2. George,

    Nice post as usual. I’m on board with you 78.5%… 🙂 I half-agree with items 1, 6, and 7. I fully agree with the rest.

    For the first one, I think (IMO) you’re playing semantics. Indeed, it is not a 1:1 conversation x 1.6m (in the case of JetBlue). I’ve used this line before, and I meant ‘conversational’.

    You are spot-on re: the outsourcing social media argument is really getting at the authenticity issue. But one thing that’s missed is people in the company directly connecting with customers through digital channels. You can’t outsource that. You can outsource who posts for you, but absorbing that info, engaging in the banter, etc. – that’s the part that needs to be experienced first-hand.

    Weber Shandwick has done well in the social space. I haven’t worked with a multitude of agencies to say whether or not you have it wrapped up.

    Nice list, and a Merry Christmas to you!

    -Alan / @abelniak

  3. Hi A.J.:
    Thanks for your note and good luck to you!

    Hi Alan:
    Well, I hope most people realize that #7 is tongue in cheek. Weber does great work, but we certainly aren’t alone.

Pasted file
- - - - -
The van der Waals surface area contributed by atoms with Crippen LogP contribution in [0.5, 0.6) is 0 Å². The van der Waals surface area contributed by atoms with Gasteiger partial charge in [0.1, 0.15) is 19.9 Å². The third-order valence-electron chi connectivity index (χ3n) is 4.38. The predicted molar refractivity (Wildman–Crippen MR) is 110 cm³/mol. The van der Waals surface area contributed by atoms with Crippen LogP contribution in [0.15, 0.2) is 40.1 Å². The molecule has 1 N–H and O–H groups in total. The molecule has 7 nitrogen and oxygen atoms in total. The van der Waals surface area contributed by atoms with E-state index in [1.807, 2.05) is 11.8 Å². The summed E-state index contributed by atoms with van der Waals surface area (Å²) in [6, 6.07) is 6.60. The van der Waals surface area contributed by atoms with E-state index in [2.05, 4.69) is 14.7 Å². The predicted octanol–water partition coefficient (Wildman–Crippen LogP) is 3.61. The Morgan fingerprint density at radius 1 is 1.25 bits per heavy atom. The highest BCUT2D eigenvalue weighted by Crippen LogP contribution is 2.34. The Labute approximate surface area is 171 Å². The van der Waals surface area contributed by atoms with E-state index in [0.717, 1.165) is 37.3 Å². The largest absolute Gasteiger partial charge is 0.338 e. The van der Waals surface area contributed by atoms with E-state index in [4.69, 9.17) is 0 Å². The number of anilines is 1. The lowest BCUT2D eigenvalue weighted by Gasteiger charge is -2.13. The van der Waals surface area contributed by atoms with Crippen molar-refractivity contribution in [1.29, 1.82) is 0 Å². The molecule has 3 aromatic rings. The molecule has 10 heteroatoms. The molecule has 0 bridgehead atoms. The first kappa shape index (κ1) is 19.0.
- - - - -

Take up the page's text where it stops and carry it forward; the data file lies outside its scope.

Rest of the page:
I’m not arguing that employees can’t connect with customers on social channels. Of course they can. Just like they connect with them on the telephone, email and in person.

    I’m talking about official company social media channels. That’s what can be outsourced – and quite successfully. Outsourcing social media doesn’t mean you don’t derive the benefits from it. Just like PR agencies handle your media relations doesn’t mean the reporters don’t have personal relationships with the company spokespeople.

    Merry Christmas to you, too, Alan!

  4. These points are very realistic, sober and measured. Social Media is hard work! It costs money and doing social media well needs to be focused as you said 3-5 channels: no more! SM is not about becoming a full time job but supposed to assist and create the listening platform for companies willing to listen to their customer and environment and above all LEARN and ADAPT! Thank you for a very well written article: please follow me on Twitter at: http://twitter.com/BrunoGebarski

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    […] Only true if you think measuring water in a colander is easy. Measuring social media is difficult these days. Heck, most measurement companies can’t even agree on simple things like the number of people who visit your website. If you ask Compete.com or Google Analytics you’ll end up with two different numbers. But, for the most part, measuring things like number of followers, number of likes, how many tweets, etc. can be accomplished. But what does that get you? ** If you like this post excerpt, please subscribe to their blog. [Read Original Complete Post Here] […]